Wahine basketball: bonding on and off the court

Rainbow Wahine coach Laura Beeman spoke with her players after the first full practice of the 2014-15 preseason.
Rainbow Wahine coach Laura Beeman spoke with her players after the first full practice of the 2014-15 preseason.

The drilling and pounding emanating from maintenance on the Stan Sheriff Center roof echoed through the arena Monday morning.

On the floor below, Rainbow Wahine basketball coach Laura Beeman’s construction project began in full.

The Wahine officially opened practice with a two-hour plus session as they continued the process of blending eight returnees and eight newcomers.

They worked on their off-court chemistry with a weekend retreat to the North Shore and Beeman is confident the team bonding will translate into cohesion in game situations, particularly when the pressure mounts in the late minutes.

For now, the Wahine have just under three weeks before making their public debut in a Green vs. White scrimmage on Oct. 26 with an exhibition against UH-Hilo three nights later. They open the season Nov. 14 at Colorado State.

Beeman chatted about the start of practice in an interview last week, here are some of her thoughts on …

… the team’s preseason workout and conditioning program. (They were allowed two hours on court in small groups and six hours of conditioning per week prior to the start of practice).
“A lot of that is skill development and a lot of it was offense. We did very little defense this summer which is unusual for me. The girls had the opportunity to work hard on their offensive skills and we get to put it together on Monday.
“The individual skill work we did is a break off of what we do offensively. So when when we put the offense together they’ll be ‘that’s why we ran this drill in individual work.’ So now it gets put into the offense.”

… teaching a group of nine newcomers.
“Defense is probably where the most amount of teaching is going to have to occur. But because we still have a good seven or eight returners who completely understand what we’re trying to get after, I’ll always put them in groups where they can have somebody to watch.
“I think the teaching will happen pretty quick. The incoming girls have high basketball IQs, they’re locked in, their intensity is good, they work hard. So I think we’ll see significant growth quickly.”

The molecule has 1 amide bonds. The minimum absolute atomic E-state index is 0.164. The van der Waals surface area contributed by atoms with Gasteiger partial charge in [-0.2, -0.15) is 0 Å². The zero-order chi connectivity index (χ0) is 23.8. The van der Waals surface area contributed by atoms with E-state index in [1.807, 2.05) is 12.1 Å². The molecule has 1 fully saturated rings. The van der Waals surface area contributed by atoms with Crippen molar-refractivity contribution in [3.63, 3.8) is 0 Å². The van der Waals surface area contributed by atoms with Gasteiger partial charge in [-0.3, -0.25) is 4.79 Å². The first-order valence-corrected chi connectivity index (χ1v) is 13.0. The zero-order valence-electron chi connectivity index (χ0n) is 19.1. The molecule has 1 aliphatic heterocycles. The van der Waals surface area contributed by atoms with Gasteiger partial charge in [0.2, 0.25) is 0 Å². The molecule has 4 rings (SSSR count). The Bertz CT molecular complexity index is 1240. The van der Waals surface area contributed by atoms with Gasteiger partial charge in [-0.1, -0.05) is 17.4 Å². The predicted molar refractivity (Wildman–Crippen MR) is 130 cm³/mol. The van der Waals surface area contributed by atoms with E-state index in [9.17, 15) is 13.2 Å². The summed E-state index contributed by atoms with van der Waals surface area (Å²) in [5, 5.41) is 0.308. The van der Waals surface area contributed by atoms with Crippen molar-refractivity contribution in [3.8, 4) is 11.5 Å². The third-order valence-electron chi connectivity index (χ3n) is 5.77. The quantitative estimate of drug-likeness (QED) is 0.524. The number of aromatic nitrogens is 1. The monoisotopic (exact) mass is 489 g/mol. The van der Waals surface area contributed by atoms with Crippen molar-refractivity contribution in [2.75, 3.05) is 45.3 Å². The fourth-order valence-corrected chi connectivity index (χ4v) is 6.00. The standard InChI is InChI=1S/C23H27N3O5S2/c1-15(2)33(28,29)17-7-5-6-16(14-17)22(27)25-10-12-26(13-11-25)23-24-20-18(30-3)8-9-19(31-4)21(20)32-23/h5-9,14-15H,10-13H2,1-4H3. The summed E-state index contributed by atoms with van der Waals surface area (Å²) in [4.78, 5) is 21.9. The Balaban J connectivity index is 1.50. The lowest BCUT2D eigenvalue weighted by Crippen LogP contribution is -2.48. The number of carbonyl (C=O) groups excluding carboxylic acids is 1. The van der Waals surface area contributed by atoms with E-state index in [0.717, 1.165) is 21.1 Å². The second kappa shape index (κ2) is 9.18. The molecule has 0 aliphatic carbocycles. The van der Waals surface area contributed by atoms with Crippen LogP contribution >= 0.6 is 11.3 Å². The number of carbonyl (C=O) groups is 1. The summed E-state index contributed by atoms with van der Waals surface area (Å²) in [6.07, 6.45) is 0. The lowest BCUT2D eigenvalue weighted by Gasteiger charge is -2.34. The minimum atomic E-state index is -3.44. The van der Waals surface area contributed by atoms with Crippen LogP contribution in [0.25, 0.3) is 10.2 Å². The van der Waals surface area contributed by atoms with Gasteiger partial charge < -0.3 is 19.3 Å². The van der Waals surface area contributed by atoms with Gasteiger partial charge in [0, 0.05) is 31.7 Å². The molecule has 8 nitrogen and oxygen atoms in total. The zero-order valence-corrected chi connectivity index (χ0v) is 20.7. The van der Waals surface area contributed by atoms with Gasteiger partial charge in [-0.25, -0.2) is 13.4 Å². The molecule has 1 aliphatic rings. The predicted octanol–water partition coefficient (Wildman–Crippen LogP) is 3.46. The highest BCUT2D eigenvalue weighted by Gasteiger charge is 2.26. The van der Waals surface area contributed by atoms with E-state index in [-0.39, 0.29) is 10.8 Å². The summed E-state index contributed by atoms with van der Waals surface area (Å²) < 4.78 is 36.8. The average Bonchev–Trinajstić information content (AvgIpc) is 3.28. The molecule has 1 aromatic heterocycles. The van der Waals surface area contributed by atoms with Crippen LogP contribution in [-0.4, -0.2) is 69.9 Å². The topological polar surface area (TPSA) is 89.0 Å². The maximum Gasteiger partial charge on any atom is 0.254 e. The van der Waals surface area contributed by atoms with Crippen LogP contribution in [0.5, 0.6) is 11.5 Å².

… experience in the backcourt with Morgan Mason, Briana Harris and Marissa Wimbley back.
“It’s not just having a good point guard. It’s now having point guards who have been within our system for a couple years. So the familiarity of what we want as a coaching staff, what we’re going to run on offense, and where we expect the ball to go, they’re going to know.
“We’re not teaching the intangible things as well as the tangible things this year. Last year we were teaching, ‘this is how you need to act on the floor, these are the things you need to say on the floor.’ They know all that now. So now it’s about getting he ball where it belongs and keeping our assist-to-turnover ratio where it belongs.”

… the return of Shawna-Lei Kuehu and Ashleigh Karaitiana.
“Shawna and Ashleigh coming back is really our senior leadership. They both look incredible. They’ve worked hard. They’re healthy, knock on wood. They’re both driven to do well this year and lead this team into conference play.
“Shawna’s going to be the catalyst for what we’re trying to do. … Shawna just has to be Shawna and she’s going to be fine. I think she’s learned that over the last two years, take the pressure off and just play the game and you’re going to be great. That’s the maturation I want to see from her.”
“(Karaitiana is a) really difficult matchup for other teams inside or outside. Probably the best and most improved part of her game is her 3-point shooting and that’s what we’ve needed.
“We have Morgan that’s a viable 3-point shooter now, Ashleigh, Breana Jones, Jasmine Redmond, Bre Harris, Shawlina (Segovia). With the insertion of the new kids and bringing back Ashleigh and Shawna, we’ve improved our 3-point shooting ability which is nice.”

… another challenging nonconference schedule.
“Our nonconference schedule is no joke with Cal, Stanford, UNLV, North Carolina, and UNC Greensboro.
“It’ll definitely prepare us for the season, and that’s what it’s about. You should have teams that should kick your butt, teams you should kick their butt and then some battles and I think our schedule really reflects that. … Regardless of how we do in the preseason it’s going to get us ready for our conference.”


  1. tako October 7, 2014 5:30 pm

    Is the USC transfer (D. Morris) on U of H’s roster? Didn’t see her name on the roster posted on the U of H site.

  2. kimo browner October 7, 2014 11:16 pm

    did you mean Deanna Calhoun?

  3. tako October 8, 2014 7:11 am

    yep, thanks for the correction.

  4. LanaiBoy October 8, 2014 7:46 am

    1. tako. The USC transfer is Deanna Calhoun, a junior who is a 6 feet 3 inch center. There is another center, Connie Morris, who will be the tallest Bow at 6 feet four inches tall. She is a transfer from Salt Lake City Community College. She spent her freshman year at the University of Utah. These two recruits are suppose to counter players liked Molly Schemler of Cal Poly who was 6 feet five inches tall and just dominated the paint in her matches against Hawaii. Fortunately, Schemler was a senior and graduated last season.

  5. tako October 8, 2014 9:23 am

    Thanks, it is D. Calhoun. Double checked the roster on U of H website and did not see her name, thus, the question. Connie M. is listed. The type on Calhoun is supposedly a tough player and brings physical presence. -thanks again

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